Shop now Shop now Shop now Up to 70% off Fashion Shop All Amazon Fashion Cloud Drive Photos Learn More Amazon Pantry Food & Drink Beauty Shop now Shop Fire Shop Kindle Shop now Shop now Shop now


Your rating(Clear)Rate this item
Share your thoughts with other customers

There was a problem filtering reviews right now. Please try again later.

on 14 January 2010
I hope that every parent gets a chance to read this book. The theory behind this book is that kids are often misunderstood and damaging relationships between parent and child can have profound and adverse long term effects on the child's self identity which in turn, if left unresolved, causes problematic relationships in the next generation. The authors include case studies and a section at the end of each chapter explaining the relevant scientific research as well as a bibliography. The chapters flow pleasantly from the issues that parents themselves may have accumulated during their own childhood, to the neurobiology of what happens in the developing mind in response to those significant events and relationships, and then towards the conclusion of how the parents' reactions and behaviours in the present impact the child.
Just as it say's on the cover, a deeper self understanding does indeed help you raise children who thrive. Parents can gain more confidence in themselves and become compassionate of their self-reflections. Children who feel more attuned to their caregivers, are more secure and healthy. I highly recommend it for you and your family's well-being.
0Comment29 of 30 people found this helpful. Was this review helpful to you?YesNoReport abuse
on 2 September 2011
This wonderful book gives all the wisdom and insight an intelligent parent needs to understand two things - one, how they were parented themselves and their own life experiences influence how they parent their own child and secondly, how important the first three years of life are in laying down a healthy pattern of brain development in their child. Drawing on latest thinking in neuro-science and modern understandings of John Bowlby's 1950s Attachment Theory, Dan Siegel lays the foundations for high quality good enough parenting. As with other Americans in this field, Siegel is particularly good at explaining complex theory in straightforward language without trivialisation. Highly recommended.
0Comment9 of 9 people found this helpful. Was this review helpful to you?YesNoReport abuse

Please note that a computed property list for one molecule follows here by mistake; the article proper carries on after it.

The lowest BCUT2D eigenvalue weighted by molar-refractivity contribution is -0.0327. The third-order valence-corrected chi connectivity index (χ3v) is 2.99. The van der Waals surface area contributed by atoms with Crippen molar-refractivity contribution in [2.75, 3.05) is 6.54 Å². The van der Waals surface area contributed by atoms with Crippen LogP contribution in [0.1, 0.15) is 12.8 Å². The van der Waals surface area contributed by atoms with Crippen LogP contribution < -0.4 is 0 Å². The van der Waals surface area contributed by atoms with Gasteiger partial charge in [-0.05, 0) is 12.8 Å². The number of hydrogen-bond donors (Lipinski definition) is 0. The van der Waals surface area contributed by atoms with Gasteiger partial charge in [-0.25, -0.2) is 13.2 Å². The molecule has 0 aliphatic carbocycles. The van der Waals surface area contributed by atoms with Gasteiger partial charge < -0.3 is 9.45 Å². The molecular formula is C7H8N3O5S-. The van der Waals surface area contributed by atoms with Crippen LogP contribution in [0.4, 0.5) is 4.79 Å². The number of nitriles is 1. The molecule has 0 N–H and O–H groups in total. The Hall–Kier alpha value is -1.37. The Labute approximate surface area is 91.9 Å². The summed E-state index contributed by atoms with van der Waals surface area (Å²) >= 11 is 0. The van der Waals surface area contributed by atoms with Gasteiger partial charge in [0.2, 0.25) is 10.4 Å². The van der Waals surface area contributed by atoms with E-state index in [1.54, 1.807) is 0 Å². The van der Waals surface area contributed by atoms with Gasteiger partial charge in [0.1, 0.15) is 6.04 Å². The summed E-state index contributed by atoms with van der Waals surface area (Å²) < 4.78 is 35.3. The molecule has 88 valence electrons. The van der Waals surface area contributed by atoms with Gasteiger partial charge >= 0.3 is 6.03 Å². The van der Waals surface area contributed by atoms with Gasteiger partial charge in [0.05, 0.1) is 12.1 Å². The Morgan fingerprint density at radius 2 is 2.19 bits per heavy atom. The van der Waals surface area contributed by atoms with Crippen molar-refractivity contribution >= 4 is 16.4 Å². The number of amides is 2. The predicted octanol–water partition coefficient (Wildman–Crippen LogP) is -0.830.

on 29 May 2011
I have worked with children for years as a teacher, parent, have fostered and have adopted children. This is the most comprehensive isight I've found into what really happens in parent child interactions from a social, developmental and scientific perspective. I have learned more about myself (and myself in relation to my children and family) through this book than all my previous years of training and experience. This book has been a journey well worth undertaking and a chance to have a deeper understanding of self within the context of building secure attachments with children, but ultimately in forming any important relationships in life. Thoroughly recommend for anyone interested in improving the quality of their relationships.
0Comment14 of 15 people found this helpful. Was this review helpful to you?YesNoReport abuse
on 21 October 2014
The book is ok. It is difficult subject to cover as people do carry alot of guilt when it comes to their kids. I found it a little bit too focused on the awful parts of myself and how I was almost def damaging my child. Whilst I continued to read wracked with guilt ha ha...I did not find that many useful solutions for helping out. Not a bad book but not overly empowering either.
0Comment1 of 1 people found this helpful. Was this review helpful to you?YesNoReport abuse
on 8 January 2014
This is a fantastic book but too complex for audio cd... Because the concepts are complex it almost goes too fast to process. I think it'd be much easier to digest in its readable format!
0Comment1 of 4 people found this helpful. Was this review helpful to you?YesNoReport abuse